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Star Wars: The Force Awakens (2015) (a film review by Mark R. Leeper).

After about a decade, we have a new ‘Star Wars’ episode. The story is really about the search for Luke Skywalker, a goal that does not seem particularly inspiring. As always in a ‘Star Wars’ film, the visuals are impressive but the narrative is not as compelling as was the story of Darth Vader. The only new character of some interest is a woman named Rey, the new film’s equivalent of Luke Skywalker. There seems to be more material borrowed from the first six films than there is that is new. But as long as the viewer does not need to contend with Jar-Jar Binks or a pod race, any ‘Star Wars’ film delivers more than a ticket’s worth of entertainment.

Rating: +2 (-4 to +4) or 7/10.

Warning: Minor Spoilers


The release of the new ‘Star Wars’ film has become one of the major cinematic events of the year. ‘Star Wars: The Force Awakens’ is not the most artistic film it could have been and it does not have the most moving story. It is neither good science nor good Science Fiction but it is highly watchable and it will make a lot of money as an international film with avid (not to say rabid) fans around the world.

It has been about thirty (Earth?) years since the action in ‘Return Of The Jedi’ and Luke Skywalker, who disappeared years ago, is slipping from war hero into legend. Meanwhile, the Galactic Empire is falling into the hands of a Fascist military/political party called the First Order. To maintain their power, they have to capture Skywalker, but nobody seems to know where he is. There is a map to his whereabouts but, as so often happens in fiction, the map is in pieces and whoever collects the pieces will have a full map. Great pilot Poe (played by the same Oscar Isaac who was in ‘Ex Machina’) has instructions to find a missing piece. This piece is hidden in a droid, of all places. (Now why does that sound so familiar?) Poe is captured by the First Order storm troopers where he meets a trooper whom the dubs Finn (played by John Boyega). Finn wants to change sides to be on the side of the good guys. Poe and Finn are separated and Finn joins up with Rey (Daisy Ridley) a very highly talented scavenger.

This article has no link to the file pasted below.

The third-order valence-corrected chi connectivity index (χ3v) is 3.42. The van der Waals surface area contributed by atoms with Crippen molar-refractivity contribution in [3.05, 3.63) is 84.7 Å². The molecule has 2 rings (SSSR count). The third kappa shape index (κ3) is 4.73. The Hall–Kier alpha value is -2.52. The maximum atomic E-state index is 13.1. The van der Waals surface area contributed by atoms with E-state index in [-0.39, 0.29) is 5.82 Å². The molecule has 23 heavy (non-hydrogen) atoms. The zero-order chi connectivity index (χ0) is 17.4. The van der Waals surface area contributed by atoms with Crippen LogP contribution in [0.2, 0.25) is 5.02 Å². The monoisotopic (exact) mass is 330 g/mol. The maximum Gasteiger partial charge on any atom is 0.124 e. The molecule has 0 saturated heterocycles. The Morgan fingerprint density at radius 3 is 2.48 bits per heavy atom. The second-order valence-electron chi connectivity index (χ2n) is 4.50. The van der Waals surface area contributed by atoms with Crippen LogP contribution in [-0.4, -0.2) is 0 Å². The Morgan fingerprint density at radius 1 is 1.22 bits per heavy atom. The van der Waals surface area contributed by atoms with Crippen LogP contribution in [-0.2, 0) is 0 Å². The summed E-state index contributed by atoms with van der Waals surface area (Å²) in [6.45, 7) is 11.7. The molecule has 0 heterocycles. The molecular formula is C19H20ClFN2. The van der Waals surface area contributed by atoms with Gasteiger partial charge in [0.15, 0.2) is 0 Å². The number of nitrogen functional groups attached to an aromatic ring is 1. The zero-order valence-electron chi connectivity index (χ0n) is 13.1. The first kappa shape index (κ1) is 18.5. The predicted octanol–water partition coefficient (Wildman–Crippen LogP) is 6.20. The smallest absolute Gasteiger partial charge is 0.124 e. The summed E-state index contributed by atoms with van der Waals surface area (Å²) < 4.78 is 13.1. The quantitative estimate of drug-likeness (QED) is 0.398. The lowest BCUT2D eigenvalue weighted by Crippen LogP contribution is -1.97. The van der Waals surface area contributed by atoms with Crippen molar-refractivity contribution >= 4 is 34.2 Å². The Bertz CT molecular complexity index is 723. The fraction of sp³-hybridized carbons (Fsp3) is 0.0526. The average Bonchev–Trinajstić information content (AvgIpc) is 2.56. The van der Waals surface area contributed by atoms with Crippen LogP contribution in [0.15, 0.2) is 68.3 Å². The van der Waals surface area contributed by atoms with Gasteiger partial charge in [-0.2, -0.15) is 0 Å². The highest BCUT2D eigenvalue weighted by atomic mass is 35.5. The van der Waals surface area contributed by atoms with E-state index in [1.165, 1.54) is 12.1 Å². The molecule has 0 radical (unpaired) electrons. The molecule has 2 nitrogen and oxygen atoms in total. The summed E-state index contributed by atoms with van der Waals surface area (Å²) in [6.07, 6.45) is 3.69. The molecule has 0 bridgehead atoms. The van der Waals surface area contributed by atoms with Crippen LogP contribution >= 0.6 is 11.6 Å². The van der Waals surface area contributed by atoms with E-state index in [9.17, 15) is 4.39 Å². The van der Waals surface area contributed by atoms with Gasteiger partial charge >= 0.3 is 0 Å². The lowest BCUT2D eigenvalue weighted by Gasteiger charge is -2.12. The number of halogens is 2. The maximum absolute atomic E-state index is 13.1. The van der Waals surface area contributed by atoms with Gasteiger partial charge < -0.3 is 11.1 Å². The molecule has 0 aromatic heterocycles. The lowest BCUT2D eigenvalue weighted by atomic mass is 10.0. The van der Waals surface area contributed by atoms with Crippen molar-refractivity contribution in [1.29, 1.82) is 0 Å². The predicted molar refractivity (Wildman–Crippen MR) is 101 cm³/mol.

JJ Abrams directs a screenplay by himself, Lawrence Kasdan, and Michael Arndt, who are obviously fans of the series. They borrow ideas freely from the original. For example, the super-weapon the villains have is a Deathstar just as in chapters 4 and 6. But it is not an old fashioned Deathstar, this Deathstar is much bigger! So now three of the seven chapters have new Deathstars needing to be disarmed seconds from disaster. Despite the writers’ efforts to tie this film to the previous six ‘Star Wars’ chapters that were made earlier, this does not really feel like the Star Wars Universe, but one somehow it is reduced in scale.

We have the five main characters from chapters four through six written into the script but they do little to advance the plot. One is a father who gets no opportunity to be fatherly and another is a MacGuffin. Princess Leia looks like her face was replaced by that same doctor who replaced Luke’s hand.


The villain of the piece is a sort of self-styled Darth Vader, down to wearing a similar suit. What makes that strange is that Darth Vader put on the suit as a sort of portable, wearable iron lung. There is no reason to have such a suit if our villain has healthy lungs but perhaps he thinks a suit is imposing. As far as acting Daisy Ridley, playing Rey, is a more dynamic female lead than Carrie Fisher was in 1977, perhaps because Rey is a better-written character.


If you go to ‘Star Wars: The Force Awakens’ looking for something to criticise, you will find more than enough in this ‘Star Wars’ chapter. If you want to find stuff to enjoy, there is plenty of that here, too. Overall, I would rate the new ‘Star Wars’ film a +2 on the -4 to +4 scale or 7/10. Since this movie has done so spectacularly well in box-office business and since ‘Star Wars’ is a story told in trilogies, I think we can be assured that more to this story is coming from Disney.

Mark R. Leeper

(c) Mark R. Leeper 2016

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